“With the approach of the Extraordinary Jubilee of Mercy I would like to focus on several points which I believe require attention to enable the celebration of the Holy Year to be for all believers a true moment of encounter with the mercy of God. It is indeed my wish that the Jubilee be a living experience of the closeness of the Father, whose tenderness is almost tangible, so that the faith of every believer may be strengthened and thus testimony to it be ever more effective.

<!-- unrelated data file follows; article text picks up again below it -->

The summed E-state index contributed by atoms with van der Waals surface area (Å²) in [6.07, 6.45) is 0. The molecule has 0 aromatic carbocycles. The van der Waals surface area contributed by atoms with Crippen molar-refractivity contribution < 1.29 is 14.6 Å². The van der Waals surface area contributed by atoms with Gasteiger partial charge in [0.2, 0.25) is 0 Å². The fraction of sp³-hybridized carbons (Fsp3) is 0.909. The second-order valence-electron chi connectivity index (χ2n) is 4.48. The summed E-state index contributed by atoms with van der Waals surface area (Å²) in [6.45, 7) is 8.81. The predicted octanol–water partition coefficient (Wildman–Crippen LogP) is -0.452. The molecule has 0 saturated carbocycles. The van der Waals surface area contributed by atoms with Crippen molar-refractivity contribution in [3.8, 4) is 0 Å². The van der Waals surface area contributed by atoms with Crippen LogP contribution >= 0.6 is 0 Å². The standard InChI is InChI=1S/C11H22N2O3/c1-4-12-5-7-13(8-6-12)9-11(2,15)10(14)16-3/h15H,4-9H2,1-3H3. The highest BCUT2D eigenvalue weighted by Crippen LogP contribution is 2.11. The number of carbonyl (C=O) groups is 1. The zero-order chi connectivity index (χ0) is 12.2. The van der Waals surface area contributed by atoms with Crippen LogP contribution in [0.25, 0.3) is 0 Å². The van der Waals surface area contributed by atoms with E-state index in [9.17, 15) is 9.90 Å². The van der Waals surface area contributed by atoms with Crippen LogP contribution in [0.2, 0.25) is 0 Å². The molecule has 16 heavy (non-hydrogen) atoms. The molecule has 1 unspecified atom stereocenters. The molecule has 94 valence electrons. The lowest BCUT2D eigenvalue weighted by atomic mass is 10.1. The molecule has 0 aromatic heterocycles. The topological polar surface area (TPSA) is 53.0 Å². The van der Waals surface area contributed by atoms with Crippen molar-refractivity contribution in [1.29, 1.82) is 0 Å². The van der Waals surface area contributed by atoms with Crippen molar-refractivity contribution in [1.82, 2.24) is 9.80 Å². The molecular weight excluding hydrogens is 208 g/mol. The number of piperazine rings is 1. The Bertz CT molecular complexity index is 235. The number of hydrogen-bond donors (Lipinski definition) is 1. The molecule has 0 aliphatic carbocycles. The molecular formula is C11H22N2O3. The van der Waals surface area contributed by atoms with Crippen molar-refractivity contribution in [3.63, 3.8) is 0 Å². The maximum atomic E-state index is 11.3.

“My thought first of all goes to all the faithful who, whether in individual Dioceses or as pilgrims to Rome, will experience the grace of the Jubilee. I wish that the Jubilee Indulgence may reach each one as a genuine experience of God’s mercy, which comes to meet each person in the Face of the Father who welcomes and forgives, forgetting completely the sin committed. To experience and obtain the Indulgence, the faithful are called to make a brief pilgrimage to the Holy Door, open in every Cathedral or in the churches designated by the Diocesan Bishop, and in the four Papal Basilicas in Rome, as a sign of the deep desire for true conversion. Likewise, I dispose that the Indulgence may be obtained in the Shrines in which the Door of Mercy is open and in the churches which traditionally are identified as Jubilee Churches. It is important that this moment be linked, first and foremost, to the Sacrament of Reconciliation and to the celebration of the Holy Eucharist with a reflection on mercy. It will be necessary to accompany these celebrations with the profession of faith and with prayer for me and for the intentions that I bear in my heart for the good of the Church and of the entire world.